UPDATE: Reps have sent along new information to accompany the images, and “50 West residents will have access to amenities including a full-fitness center/60-foot lap swimming pool, a screening room, a library, as well as studios designated for children and arts and crafts,” and unexpectedly, the project will also have an observatory on the 64th floor, which “will serve as an exclusive entertaining space, offering views of New York Harbor, Ellis Island, and the Statue of Liberty.” Thomas Juul Hansen is designing interiors.
A tipster sent along a slew of new renderings for 50 West Street, which has seen several design revisions over the course of its prolonged conception. As work has resumed at other projects, excavation on the Helmut Jahn-designed tower has been ongoing, and the structure will soon rise above ground level; Time Equities is the developer.
Permits — which were approved earlier this month — indicate that 50 West Street will stand 783′ to its pinnacle. The tower will total 427,177 square feet, with a 21,127 square foot commercial component on the first two levels; at the top, a duplex penthouse spanning 62 and 63 will cap the structure’s 191 condominiums.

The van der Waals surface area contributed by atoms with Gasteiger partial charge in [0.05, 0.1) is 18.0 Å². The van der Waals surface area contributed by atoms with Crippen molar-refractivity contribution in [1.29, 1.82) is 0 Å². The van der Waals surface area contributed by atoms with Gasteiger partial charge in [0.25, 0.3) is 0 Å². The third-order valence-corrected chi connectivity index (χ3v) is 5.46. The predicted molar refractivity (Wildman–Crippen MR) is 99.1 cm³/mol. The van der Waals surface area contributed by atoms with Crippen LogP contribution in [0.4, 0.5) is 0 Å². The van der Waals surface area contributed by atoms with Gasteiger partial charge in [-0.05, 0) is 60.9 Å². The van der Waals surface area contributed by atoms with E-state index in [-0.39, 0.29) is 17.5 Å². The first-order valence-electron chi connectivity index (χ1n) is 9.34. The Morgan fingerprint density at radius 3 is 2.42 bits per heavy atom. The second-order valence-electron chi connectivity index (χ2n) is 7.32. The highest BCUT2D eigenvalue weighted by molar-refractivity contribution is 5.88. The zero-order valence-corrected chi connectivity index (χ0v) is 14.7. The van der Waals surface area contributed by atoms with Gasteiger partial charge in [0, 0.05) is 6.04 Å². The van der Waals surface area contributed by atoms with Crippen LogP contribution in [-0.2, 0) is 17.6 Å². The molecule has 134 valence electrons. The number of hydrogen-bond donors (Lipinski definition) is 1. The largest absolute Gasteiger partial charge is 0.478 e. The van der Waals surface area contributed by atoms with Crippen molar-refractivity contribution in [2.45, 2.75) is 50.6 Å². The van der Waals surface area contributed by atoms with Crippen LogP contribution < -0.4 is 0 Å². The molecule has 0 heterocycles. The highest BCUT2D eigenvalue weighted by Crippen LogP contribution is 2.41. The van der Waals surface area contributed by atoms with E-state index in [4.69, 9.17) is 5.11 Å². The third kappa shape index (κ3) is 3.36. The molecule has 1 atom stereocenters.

Renderings include the first look inside the tower as well; some units will include double-height living rooms, and views will be sweeping. 50 West Street will be the tallest building in the immediate vicinity, located just a few blocks south of the new World Trade Center, and well outside any shadows. Its relative prominence will be somewhat diminished by the 961′ 22 Thames Street, which will soon rise to the northeast, but it will still rank as one of the tallest residential skyscrapers in New York City.
While the vicinity is not particularly friendly to pedestrians, the rise of 50 West will still improve a formerly vacant lot. Next-door, the Battery Parking Garage presents another prime development opportunity, and removing and revitalizing that site would present an opportunity to further improve the neighborhood.
The delay in construction at 50 West Street has resulted in some benefits, as the design has been re-imagined to cope with the threat of potential flooding, made obvious after Hurricane Sandy’s impact on the neighborhood.
Completion is slated for 2016.
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